A kid asked physicist John Cramer if anyone actually recorded the Big Bang. He said no, but then set out to make his own recreation.
It's not easy to figure out how far away other galaxies are. Astronomers have to be exceptionally clever to calculate distances to objects that are billions and billions of light years away, and they might now have a brand new measuring tool that involves supermassive black holes and radiating gas clouds. Sexy.
How did the universe get its start? That question may plague mankind until the end of time, yet there's one scientific mind that could get us a little closer to the answer. That mind? It belongs to Jacob Barnett, a 12-year-old in Indiana who already takes college-level advanced astrophysics classes.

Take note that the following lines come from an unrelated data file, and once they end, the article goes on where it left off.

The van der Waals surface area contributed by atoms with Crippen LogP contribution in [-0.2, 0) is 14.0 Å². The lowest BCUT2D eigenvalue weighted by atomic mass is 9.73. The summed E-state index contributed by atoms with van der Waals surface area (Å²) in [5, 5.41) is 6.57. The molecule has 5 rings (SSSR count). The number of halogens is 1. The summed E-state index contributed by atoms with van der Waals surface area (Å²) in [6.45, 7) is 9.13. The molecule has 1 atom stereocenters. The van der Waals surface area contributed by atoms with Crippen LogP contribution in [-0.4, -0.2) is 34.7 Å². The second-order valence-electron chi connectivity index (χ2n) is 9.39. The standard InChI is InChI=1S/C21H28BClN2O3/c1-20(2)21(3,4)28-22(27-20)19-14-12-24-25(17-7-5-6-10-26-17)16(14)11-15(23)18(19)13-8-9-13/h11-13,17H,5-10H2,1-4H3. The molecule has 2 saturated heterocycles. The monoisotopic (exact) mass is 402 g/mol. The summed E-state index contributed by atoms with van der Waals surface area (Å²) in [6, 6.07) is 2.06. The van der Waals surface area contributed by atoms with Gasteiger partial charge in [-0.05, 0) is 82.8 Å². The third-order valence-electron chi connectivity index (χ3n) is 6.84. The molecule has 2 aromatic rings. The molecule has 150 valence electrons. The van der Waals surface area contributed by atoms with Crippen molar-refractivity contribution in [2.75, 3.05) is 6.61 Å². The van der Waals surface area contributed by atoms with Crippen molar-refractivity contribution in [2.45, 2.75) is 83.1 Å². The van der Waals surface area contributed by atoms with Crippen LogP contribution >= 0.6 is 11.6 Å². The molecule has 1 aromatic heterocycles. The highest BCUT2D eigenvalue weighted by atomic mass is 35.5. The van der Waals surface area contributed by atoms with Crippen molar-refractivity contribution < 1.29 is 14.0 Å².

If you're having a hard time visualizing the Big Bang, let Columbia University astronomy and physics professor Janna Levin show you how it all started. In this first-rate animation that shows the Big Bang more concisely than I've ever seen,...